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TfS Patron, Ruud Kleinpaste, talks of his move to Christchurch:
In hindsight, our shift to Christchurch has turned out to be OK. We arrived a few weeks before the big one; our house survived and, apart from a few frayed nerves, we got on with what we were going to do anyway. It’s not that we really hated Auckland, it was more a choice based on fluttering hearts when seeing the South Island scenery, but the crazy decision to base ourselves Christchurch had more to do with International airports and decent secondary schools.
And that’s exactly why Canterbury is such an interesting place to live! To be frank, there’s nothing here. I can show you the last remaining totara that survived hundreds of years of Maori occupation, burning and expansion, followed by industrialisation and Pakeha expansion.
This place is seriously modified, with virtually no original botanical cover left. Even the Port Hills and Banks Peninsula are scraping by with a few remnants of grazed forests, invaded by exotic weeds and damaging predators.
The tui (yes, the tui!) went extinct a long time ago and now a few dozen repatriated birds are clinging on around the peninsula. Whereas in Auckland and Wellington just about every garden has a colony of tree weta lurking in the native and exotic bushes, here the local Canterbury weta is so rare that they all run around with personalised number plates. These insects, together with their relatives (Banks Peninsula weta) are now encouraged to re-invade small restored pockets of native vegetation by providing them with weta motels that keeps them out of reach of mice and rats.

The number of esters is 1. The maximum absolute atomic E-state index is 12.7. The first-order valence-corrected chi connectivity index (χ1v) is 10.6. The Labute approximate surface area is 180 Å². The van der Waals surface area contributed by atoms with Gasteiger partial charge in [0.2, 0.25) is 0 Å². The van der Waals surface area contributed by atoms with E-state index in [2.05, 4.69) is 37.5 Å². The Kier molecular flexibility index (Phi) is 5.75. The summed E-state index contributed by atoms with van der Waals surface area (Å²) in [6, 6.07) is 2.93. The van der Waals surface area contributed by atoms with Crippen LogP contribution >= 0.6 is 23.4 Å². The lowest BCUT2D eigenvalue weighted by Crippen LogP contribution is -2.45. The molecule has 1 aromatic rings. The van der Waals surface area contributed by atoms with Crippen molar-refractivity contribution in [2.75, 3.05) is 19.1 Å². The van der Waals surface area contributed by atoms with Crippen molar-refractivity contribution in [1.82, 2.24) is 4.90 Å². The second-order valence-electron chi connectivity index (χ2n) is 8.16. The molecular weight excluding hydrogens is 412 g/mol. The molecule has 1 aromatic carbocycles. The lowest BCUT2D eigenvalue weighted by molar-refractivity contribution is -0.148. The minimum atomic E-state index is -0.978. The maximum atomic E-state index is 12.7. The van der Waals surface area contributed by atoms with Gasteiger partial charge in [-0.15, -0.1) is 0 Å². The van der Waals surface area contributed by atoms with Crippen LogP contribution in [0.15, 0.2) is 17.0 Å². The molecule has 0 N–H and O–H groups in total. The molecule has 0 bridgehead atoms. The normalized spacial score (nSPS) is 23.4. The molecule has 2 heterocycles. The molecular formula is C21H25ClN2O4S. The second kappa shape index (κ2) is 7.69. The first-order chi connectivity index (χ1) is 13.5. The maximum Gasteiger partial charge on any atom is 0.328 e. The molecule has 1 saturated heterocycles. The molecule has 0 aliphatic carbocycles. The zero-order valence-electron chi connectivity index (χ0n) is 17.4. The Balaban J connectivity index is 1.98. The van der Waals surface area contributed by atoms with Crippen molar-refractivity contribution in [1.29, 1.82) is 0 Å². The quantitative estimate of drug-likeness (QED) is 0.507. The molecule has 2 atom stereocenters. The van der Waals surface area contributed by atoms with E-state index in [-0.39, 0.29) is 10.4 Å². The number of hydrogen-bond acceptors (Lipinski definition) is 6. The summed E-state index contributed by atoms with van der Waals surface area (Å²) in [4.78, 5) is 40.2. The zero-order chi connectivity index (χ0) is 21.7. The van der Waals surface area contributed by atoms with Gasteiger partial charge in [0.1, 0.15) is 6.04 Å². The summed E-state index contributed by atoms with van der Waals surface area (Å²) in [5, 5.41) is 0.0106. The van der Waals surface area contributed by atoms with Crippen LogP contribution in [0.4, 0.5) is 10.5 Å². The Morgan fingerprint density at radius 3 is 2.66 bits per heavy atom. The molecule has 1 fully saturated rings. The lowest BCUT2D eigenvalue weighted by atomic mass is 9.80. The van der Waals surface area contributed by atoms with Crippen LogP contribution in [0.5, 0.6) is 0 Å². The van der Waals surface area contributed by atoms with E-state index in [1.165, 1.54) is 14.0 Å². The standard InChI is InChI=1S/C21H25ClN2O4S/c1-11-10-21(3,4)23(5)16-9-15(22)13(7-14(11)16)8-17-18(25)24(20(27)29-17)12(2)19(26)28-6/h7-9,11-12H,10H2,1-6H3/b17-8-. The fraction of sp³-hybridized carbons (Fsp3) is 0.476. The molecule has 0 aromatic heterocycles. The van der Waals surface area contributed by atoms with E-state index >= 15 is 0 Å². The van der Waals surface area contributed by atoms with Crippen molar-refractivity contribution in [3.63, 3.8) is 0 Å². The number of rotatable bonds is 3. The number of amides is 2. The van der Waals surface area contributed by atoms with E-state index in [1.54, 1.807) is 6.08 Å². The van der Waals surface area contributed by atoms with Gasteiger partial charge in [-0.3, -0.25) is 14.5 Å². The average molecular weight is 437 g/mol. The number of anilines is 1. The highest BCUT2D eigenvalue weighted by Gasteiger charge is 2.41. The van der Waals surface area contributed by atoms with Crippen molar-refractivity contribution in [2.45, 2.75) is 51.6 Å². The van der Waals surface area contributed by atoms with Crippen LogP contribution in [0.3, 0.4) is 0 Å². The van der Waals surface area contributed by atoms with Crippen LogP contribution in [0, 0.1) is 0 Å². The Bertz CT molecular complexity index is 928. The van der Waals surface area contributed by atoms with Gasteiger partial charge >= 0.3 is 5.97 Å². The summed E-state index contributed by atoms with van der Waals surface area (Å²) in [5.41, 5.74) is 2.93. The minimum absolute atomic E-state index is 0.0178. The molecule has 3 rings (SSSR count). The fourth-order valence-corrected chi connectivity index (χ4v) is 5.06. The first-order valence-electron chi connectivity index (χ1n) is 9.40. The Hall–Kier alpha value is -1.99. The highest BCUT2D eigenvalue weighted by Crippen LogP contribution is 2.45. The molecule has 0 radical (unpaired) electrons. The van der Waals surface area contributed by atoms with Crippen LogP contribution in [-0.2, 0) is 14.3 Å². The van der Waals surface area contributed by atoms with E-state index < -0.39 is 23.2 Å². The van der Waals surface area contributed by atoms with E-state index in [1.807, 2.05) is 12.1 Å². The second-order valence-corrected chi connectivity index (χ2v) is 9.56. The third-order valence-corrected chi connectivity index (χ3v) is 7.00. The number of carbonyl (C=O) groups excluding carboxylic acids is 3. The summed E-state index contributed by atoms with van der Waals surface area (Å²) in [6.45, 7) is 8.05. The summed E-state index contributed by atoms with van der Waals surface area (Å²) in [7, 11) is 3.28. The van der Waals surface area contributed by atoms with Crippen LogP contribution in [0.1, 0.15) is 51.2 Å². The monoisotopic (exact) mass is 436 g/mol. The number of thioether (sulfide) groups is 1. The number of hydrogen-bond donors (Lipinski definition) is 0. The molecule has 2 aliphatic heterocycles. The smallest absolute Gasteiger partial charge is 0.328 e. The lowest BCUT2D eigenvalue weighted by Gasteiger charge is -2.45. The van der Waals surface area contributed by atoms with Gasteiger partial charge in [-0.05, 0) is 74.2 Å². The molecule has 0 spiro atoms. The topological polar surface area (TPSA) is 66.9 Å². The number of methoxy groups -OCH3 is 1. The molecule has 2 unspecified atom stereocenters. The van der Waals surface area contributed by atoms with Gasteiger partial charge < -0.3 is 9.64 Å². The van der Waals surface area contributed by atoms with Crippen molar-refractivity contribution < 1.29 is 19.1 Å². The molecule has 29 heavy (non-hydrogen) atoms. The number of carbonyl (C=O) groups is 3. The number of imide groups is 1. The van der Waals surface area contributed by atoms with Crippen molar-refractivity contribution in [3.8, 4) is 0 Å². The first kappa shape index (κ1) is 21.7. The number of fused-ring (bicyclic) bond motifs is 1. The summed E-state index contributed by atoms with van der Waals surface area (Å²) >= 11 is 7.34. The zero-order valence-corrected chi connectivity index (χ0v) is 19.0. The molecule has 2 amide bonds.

So, we have a blank canvas. This is where the youngsters are ready to go on field-trips to see what the scenery actually looked like, many decades ago.
A quick trip across some of the Peninsula passes will show them the carcasses of magnificent trees, some still standing tall and proud! It really wasn’t that long ago when everything was felled on the farms.
And the nicest discovery of all (for me) is that our Canterbury kids are absolutely ready to rock. They understand the issues and can see the historical damage. Whenever I visit a school the eagerness is palpable: they want to go out and discover stuff; they want to dig in forest dirt and roll over some native logs.
They like to see regeneration of new forests, with songbirds, raptors, centipedes and wetas!
I reckon the time is right. There are many initiatives to re-plant old Christchurch in the native greens of swamp forests and estuaries. The Government has some dosh too and all we now need is a small organisation that can hook into the curriculum, devise a heap of lesson plans and deliver the “live learning lessons” to the schools of the wider Christchurch scene.
I think I know exactly which small organisation would fit perfectly.
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